In Haunt

- By Emily Oldfield

I had very little idea what to expect when I sat down to interview Black Lodge – a DJ-Producer currently based in Salford whose recent launch event for his album Bitter Blood included a human skull which accompanies him to all live events. Sounds like my kind of interview…

Black Lodge – aka Dan Dwayre, currently based in Salford – was signed to Mo’ Wax in 2001, a time when the iconic Trip Hop label was entering a more obscure phase. Black Lodge had previously been behind a 2000 remix of Disillusion by Badly Drawn Boy, and his debut release on Mo’ Wax, Horse With No Name/Ha Dili came a year later.

Yet despite the connections, the Black Lodge back catalogue is distinctly difficult to track down online. This is a concept of his artistry which could be considered additionally intriguing and somehow adding to the depth of the material, especially in this over-saturated digital age.

He’s also the artist behind the alluringly obscure Hotline – mashing up telephone operators with electro-oddity– a track which Mo’ Wax missed out on as the label folded… but it was far from the end from this eclectic underground artist.

There were flurries of activity in the 2000s, but it is 2018 itself which has seen the biggest spike of attention towards Black Lodge’s work.  Back in July earlier this year, Warp Records’ Arcola imprint released a six-track 12’’, featuring remastered cuts which Black Lodge had prepared for Mo’ Wax in the early days.

And that’s not all. Disciples have also released Black Lodge’s Bitter Blood – a series of recordings created at The Kings Arms and coming together in intense anthology form.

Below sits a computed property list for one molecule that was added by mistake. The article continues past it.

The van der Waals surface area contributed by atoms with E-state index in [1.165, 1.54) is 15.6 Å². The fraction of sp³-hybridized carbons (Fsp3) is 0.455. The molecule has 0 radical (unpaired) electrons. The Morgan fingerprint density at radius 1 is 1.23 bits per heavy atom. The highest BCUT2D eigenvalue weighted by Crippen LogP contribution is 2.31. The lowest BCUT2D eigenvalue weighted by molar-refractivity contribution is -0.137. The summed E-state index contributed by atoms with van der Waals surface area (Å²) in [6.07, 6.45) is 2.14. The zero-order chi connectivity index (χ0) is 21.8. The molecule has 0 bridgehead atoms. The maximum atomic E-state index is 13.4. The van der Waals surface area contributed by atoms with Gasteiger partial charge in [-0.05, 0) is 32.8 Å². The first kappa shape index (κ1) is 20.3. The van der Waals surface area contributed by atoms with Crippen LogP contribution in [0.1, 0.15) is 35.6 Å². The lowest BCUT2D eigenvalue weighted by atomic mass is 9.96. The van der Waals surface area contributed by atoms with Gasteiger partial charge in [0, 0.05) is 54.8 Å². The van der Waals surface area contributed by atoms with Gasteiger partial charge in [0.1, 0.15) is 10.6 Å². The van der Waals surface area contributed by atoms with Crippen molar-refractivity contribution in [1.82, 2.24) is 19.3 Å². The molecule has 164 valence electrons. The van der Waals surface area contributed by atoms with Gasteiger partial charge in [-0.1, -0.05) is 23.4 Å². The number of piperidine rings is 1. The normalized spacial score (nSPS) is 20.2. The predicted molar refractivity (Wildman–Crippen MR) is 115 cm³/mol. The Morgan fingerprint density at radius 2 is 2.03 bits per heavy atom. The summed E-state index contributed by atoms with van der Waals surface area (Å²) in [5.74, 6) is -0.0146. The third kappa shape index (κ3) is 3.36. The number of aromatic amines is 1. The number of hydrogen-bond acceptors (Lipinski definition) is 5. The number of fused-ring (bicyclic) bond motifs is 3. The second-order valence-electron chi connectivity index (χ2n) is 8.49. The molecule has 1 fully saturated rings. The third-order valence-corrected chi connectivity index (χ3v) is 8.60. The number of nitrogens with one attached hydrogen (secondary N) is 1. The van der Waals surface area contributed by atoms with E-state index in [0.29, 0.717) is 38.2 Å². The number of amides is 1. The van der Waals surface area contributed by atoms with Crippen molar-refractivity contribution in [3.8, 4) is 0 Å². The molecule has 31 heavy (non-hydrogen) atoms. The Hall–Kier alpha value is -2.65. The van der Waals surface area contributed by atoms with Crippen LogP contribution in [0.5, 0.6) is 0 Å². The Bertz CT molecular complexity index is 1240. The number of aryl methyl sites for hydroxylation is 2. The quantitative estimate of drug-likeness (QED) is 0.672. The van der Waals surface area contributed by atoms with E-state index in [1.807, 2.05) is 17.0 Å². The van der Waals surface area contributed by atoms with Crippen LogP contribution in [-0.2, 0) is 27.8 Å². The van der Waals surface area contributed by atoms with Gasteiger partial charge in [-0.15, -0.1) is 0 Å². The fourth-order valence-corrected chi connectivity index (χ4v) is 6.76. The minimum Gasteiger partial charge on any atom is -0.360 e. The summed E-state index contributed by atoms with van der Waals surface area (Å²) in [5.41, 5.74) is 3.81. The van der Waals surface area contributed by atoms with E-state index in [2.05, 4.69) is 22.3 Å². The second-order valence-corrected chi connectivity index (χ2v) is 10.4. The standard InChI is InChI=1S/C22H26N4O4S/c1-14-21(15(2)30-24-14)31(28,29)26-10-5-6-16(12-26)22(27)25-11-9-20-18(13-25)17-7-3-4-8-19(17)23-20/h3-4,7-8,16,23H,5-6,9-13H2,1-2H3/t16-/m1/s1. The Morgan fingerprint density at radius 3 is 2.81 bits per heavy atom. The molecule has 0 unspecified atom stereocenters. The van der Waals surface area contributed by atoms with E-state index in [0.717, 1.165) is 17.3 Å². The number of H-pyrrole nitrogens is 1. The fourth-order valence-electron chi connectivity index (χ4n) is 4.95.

By The Kings Arms, that means The Kings Arms Salford – the location Black Lodge still uses to push his own creativity, as well as all involved on each record, to the very limits.

“The more recent works involve live improv recordings with real and talented musicians,” Dan reflected. “I invite a range of those I know and see who comes along. Every Thursday we’d go to The Kings Arms and make something. This involved changing up instruments, getting people out of comfort zones. I wouldn’t let them leave until we’d done something real and genuine. I feel that’s what’s completely lacking in lot of music now… when musicians get a success, they just stick with it.

“If, as an artist, you think about the audience… then you are already lost. It’s to do with your own dialogue and testing yourself. You just know when it feels right.  So the recording took time… I had to shout at them, really push them (the other musicians) to get the real performance, the zen, out of them.”

The Black Lodge approach of pushing people out of their comfort zones, is also inspired by Dan’s interest in The Church of Satan.

“Because it’s against, it’s resistance,” he reflected, in terms of his interest in the area. “The last thing a Satanist should do is worship anything beyond the self. It is not against Jesus. It existed beforehand. With this philosophy you can embrace what life actually is. Rather than be crushed by it. Never be a victim.”

It is this forward-thinking approach which has propelled Black Lodge in his music also.

 “I’ve been making music since I was about 19,” He considered. “It was actually a fall-back position. I was doing video work, including video works at a Communist video production place in Moss Side - but it wasn’t cost-effective, I couldn’t afford to hire an Edit Suite. However, my friends had access to a music studio, and I just got used to a music format.”